Patients with diabetes have a greater burden of atherosclerosis and plaques; moreover atherosclerosis progresses more rapidly and can be more diffused as compared with non-diabetics. Patients with diabetes are more prone to develop in-stent restenosis and stent thrombosis, while such patients undergoing CABG are more likely to suffer from deep sternal wound infections, renal failure and worse long term outcomes (4).
The SYNTAX trial too in a sub group analysis of diabetic patients with MVD, reported lower death (13% vs. 19.5%; p=0.065) and MI rates (5.4% vs. 9.0%; p=0.20) at 5 years follow up (5). A meta-analysis of 8 trials published the same year showed reduced long term mortality with CABG compared with bare metal stents or first generation DES (6). The meta-analysis however did not include a single study deploying second generation DES.
One reasonable explanation for the better results with EES may be their thinner struts (81 um vs. 130-140 um) and thinner plus more biocompatible polymer (7.8 vs. 13.7-17.8 um) resulting in lesser inflammation and thrombogenesis accompanied by more rapid re-endothelialization compared with earlier generation DES. The largest data in patients with diabetes involving 22,844 patient years of follow-up from 42 randomized trials had observed that EES was most effective (defined as lowest rate of restenosis) and safest (defined as lowest rate of stent thrombosis) when compared with all FDA approved DES and bare metal stents (7).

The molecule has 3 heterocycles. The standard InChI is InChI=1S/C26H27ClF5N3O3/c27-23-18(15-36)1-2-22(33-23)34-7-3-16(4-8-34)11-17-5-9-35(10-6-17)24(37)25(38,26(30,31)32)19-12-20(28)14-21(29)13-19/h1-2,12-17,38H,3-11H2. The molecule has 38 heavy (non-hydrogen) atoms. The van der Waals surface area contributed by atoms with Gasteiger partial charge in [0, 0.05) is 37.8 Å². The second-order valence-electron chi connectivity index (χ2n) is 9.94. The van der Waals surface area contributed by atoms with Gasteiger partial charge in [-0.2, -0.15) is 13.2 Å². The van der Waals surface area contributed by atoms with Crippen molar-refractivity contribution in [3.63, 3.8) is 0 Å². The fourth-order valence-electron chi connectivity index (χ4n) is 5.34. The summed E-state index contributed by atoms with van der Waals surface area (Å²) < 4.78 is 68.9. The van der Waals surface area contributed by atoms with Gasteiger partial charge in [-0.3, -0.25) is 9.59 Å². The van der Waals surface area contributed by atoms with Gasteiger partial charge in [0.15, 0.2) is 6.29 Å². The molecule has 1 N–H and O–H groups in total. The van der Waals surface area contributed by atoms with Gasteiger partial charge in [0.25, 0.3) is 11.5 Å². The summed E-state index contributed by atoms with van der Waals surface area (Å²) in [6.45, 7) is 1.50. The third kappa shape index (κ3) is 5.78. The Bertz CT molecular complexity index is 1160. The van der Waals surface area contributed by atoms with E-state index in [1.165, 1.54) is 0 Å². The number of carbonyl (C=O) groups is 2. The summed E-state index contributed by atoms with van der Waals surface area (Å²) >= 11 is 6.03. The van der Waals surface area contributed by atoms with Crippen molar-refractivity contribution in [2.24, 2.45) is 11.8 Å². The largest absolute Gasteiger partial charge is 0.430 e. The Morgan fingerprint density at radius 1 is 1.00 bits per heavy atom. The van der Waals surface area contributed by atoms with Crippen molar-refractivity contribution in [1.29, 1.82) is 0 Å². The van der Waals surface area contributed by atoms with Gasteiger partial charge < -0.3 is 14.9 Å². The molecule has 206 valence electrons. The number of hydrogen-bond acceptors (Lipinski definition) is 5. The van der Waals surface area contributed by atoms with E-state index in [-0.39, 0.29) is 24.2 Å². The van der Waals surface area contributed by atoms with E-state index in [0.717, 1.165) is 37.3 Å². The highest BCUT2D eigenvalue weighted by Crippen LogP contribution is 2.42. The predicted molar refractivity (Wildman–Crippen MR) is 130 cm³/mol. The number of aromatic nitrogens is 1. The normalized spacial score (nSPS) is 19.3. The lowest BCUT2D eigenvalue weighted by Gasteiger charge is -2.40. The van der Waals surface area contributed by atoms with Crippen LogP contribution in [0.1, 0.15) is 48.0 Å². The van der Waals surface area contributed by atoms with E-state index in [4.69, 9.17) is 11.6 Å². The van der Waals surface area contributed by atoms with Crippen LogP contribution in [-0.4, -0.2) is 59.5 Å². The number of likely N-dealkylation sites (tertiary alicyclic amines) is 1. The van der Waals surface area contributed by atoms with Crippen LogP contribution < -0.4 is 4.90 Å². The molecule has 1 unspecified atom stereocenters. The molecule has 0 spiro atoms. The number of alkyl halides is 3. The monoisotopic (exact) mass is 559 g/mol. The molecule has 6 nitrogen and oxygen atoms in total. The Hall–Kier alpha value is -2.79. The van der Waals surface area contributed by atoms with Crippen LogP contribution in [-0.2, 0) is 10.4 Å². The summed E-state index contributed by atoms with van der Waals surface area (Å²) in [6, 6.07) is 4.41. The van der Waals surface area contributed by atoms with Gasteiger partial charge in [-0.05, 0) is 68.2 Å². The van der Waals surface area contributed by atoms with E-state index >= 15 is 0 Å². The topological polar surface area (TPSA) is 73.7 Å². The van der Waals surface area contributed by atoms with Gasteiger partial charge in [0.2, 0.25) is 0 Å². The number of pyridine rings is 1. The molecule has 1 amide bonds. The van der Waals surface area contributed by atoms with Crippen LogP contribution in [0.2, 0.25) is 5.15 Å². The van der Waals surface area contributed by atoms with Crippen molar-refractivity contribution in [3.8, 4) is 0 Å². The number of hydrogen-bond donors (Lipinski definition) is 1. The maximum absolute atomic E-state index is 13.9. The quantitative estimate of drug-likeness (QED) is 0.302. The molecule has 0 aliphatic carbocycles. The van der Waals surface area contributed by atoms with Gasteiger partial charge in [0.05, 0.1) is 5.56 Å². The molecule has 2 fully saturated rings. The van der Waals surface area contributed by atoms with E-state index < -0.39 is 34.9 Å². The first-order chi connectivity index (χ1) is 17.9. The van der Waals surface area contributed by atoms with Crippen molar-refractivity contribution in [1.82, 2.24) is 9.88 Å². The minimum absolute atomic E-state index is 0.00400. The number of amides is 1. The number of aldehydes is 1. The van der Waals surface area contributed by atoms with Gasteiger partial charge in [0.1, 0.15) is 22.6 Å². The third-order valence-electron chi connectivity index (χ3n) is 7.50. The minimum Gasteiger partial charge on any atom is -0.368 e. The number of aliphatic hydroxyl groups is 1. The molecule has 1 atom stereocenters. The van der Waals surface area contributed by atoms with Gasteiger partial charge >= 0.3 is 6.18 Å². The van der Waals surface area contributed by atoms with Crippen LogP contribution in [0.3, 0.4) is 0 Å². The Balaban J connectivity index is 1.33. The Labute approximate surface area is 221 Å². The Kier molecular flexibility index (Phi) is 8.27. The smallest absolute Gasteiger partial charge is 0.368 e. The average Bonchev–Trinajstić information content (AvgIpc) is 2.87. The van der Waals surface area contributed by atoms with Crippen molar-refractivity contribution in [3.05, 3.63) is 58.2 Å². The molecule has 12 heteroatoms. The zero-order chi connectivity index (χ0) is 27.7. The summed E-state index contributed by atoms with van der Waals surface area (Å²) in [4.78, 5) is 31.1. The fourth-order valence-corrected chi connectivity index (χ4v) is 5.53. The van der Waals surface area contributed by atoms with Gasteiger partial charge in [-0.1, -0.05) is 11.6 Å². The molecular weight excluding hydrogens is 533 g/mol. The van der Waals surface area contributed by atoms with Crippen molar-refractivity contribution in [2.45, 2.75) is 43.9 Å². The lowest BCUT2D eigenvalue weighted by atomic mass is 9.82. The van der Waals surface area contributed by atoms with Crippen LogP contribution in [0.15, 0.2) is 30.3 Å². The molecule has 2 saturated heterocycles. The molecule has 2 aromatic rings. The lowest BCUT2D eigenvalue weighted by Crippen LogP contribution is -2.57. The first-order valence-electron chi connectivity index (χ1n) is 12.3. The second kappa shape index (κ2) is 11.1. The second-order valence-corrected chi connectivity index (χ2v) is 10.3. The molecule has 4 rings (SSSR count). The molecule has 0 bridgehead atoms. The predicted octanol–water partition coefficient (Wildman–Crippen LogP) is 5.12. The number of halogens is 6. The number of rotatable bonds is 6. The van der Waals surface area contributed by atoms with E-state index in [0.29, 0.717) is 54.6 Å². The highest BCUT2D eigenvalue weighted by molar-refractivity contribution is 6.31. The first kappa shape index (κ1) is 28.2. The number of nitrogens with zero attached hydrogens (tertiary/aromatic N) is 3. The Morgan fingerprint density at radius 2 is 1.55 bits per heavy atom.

Percutaneous coronary intervention with second-generation stents in diabetic patients with MVD most certainly demands a second look and not to mention, adequately powered randomized trials comparing PCI with CABG. In the mean time, PCI with an EES can be considered a viable option in less complex MVD (SYNTAX score less than 22 and possibly even more).
- Farkouh ME, Domanski M, Sleeper LA, et al. FREEDOM Trial Investigators. Strategies for multivessel revascularization in patients with diabetes. N Engl J Med. 2012; 367:2375-2384.
- Hlatky M A. Compelling evidence for coronary-bypass surgery in patients with diabetes. N Engl J Med 2012; 367:2437-2438.
- Bangalore S, Guo Y, Samadashvili Z, et al. Everolimus eluting stents versus coronary artery bypass surgery for patients with diabetes and multivessel disease. Circ Cardiovasc Interv 2015; 8:e002626.
- Thourani V H, Weintraub WS, Stein B, et al. Influence of diabetes mellitus on early and late outcome after coronary artery bypass grafting. Ann Thoracic Surg. 1999; 67:1045-1052.
- Kappetein AP, Head SJ, Morice M-C, et al. Treatment of complex artery disease in patients with diabetes: 5-year results comparing outcomes of bypass surgery and percutaneous coronary intervention in the SYNTAX trial. Eur J Cardiothorac Surg . 2013; 43 ; 1006-1013.
- Verma S,Farkouh ME, Yanagawa B, et al. Comparison of coronary artery bypass surgery and percutaneous coronary intervention in patients with diabetes: a meta-analysis of randomized controlled trials. Lancet Diabetes Endocrinol. 2013;1:317-328.
7. Bangalore S, Kumar S, Fusaro M, et al. Outcomes with various drug eluting or bare metal stents in patients with diabetes mellitus: mixed treatment comparison analysis of 22,844 patient years follow-up from randomized trials. BMJ. 2012; 345:e 5170.